Varadkar rounds on Fianna Fáil in water controversy

Minister claims party ‘once proud to stand up for things’ is afraid of Solidarity PBP and SF

Speaking during Leaders's Questions, Leo Varadkar has accused Fianna Fáil of changing their position on water charges over their 'fear' of the far-left

 

Fianna Fáil has been strongly attacked by Minister for Social Protection Leo Varadkar in heated Dáil exchanges on the water charges controversy.

He told Solidarity PBP TD Paul Murphy, who opposed water charges, he wanted to “congratulate’’ him on the role he had played in reducing Fianna Fáil to what it was now.

“The party of Lemass, the party that was once proud to stand up for things…that would do the right thing for the Irish people… is now in a position that it determines its position on water solely out of their fear of you and Sinn Féin,” he added.

Mr Varadkar, who was speaking during Opposition Leaders’ Questions on Thursday, said the original proposal to introduce water charges was brought forward in 2010 by the then FF-Green Party government.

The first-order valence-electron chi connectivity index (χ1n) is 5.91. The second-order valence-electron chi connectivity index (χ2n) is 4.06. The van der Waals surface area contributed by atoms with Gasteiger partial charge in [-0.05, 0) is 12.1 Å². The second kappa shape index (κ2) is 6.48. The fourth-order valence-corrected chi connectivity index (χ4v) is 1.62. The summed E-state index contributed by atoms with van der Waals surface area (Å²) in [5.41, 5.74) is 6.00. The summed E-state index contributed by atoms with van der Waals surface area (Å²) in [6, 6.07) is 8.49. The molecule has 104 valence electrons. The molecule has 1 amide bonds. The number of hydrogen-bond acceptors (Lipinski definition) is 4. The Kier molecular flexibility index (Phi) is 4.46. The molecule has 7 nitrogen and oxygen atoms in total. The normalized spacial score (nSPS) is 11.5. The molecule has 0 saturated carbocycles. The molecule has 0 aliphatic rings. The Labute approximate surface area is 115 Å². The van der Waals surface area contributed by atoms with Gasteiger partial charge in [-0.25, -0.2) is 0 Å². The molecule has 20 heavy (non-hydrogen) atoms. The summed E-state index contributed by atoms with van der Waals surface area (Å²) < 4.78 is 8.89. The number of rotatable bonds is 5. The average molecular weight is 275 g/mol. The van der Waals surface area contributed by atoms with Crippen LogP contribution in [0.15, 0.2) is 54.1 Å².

Committee on water's draft report

Mr Varadkar said the “confidence and supply’’ arrangement with Fianna Fáil did not require a Minister to bring forward legislation which was contrary to European law, as advised by the Attorney General.

Mr Murphy said it was a matter of whether the Government was going to adhere to an agreement it had made.

Writing on the wall

“Minister, read the writing on the wall, it is over, you have lost, the sinister fringe has won, give it up, scrap the charges,” he added.

Replying to Sinn Féin deputy leader Mary Lou McDonald, the Minister said the Government would not introduce legislation which might expose Irish people to be liable to enormous fines.

He said Minister for Housing Simon Coveney and the Government had been very clear it would not facilitate legislation which was contrary to European law.

He said when the report from the Oireachtas committee considering the issue was signed off on, it would be sent to the Attorney General on whether what was proposed was contrary to European law.